MINNEAPOLIS – Jerry Kill has worked hard to embrace his epilepsy, becoming an outspoken advocate for research of the condition that can include seizures without a moments notice.
Now that the season is in full swing, Kill is trying to keep the focus on his team – even after another seizure caused him to miss the second half of a victory over Western Illinois on Saturday. Kill declined to speak directly about his health at his weekly press conference Tuesday, trying to turn the page and get his team prepared for San Jose State this weekend.
Ive done talked about all those other things enough, Kill said.
This games not about a head football coach. This game is about the players and thats how well approach it today.
Kill suffered his fourth game-day seizure in three seasons during halftime of the game against Western Illinois. It was the third time he hasnt been able to finish a game because of it.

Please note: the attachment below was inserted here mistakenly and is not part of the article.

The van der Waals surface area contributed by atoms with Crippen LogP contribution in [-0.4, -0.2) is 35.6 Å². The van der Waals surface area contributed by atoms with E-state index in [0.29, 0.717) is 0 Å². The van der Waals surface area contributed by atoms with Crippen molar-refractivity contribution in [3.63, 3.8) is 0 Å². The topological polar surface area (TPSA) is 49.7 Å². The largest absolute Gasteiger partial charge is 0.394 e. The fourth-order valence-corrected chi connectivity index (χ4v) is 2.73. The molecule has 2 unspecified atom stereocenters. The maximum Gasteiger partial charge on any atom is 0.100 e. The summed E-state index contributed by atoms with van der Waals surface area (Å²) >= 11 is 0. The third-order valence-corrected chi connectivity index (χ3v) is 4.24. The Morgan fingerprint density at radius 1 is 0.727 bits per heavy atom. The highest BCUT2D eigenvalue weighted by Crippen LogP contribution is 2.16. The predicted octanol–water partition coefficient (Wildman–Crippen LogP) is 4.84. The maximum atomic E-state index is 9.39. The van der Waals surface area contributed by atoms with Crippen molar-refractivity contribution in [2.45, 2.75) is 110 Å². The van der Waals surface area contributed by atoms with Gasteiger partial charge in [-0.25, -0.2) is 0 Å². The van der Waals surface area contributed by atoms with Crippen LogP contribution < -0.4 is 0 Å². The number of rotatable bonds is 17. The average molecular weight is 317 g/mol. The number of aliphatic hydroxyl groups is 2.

While the seizures can be shocking and unsettling to witness in person, it appears the Gophers have steadily adapted to their coachs situation. They are no longer fazed by hearing that their coach is on his way to the hospital and no longer distracted when they look over to the sideline and Kill is nowhere to be found.
Were used to the routine, as bad as that sounds, defensive back Brock Vereen said. Theres a sense of confidence in our staff and knowing that as bad as it may look sometimes, hes going to be fine.
The Gophers were able to steel themselves on Saturday and respond against an overmatched opponent, turning a tight game into a runaway in the second half as they cruised to a 29-12 victory. As they have before, Kills long-time assistants stepped into bigger roles and made the transition so seamless that some players werent even aware that Kill wasnt around.
Athletic director Norwood Teague gave Kill a strong vote of confidence on Monday, saying that he is 100 percent behind his coach, and Kill has always had the backing of university president Eric Kaler.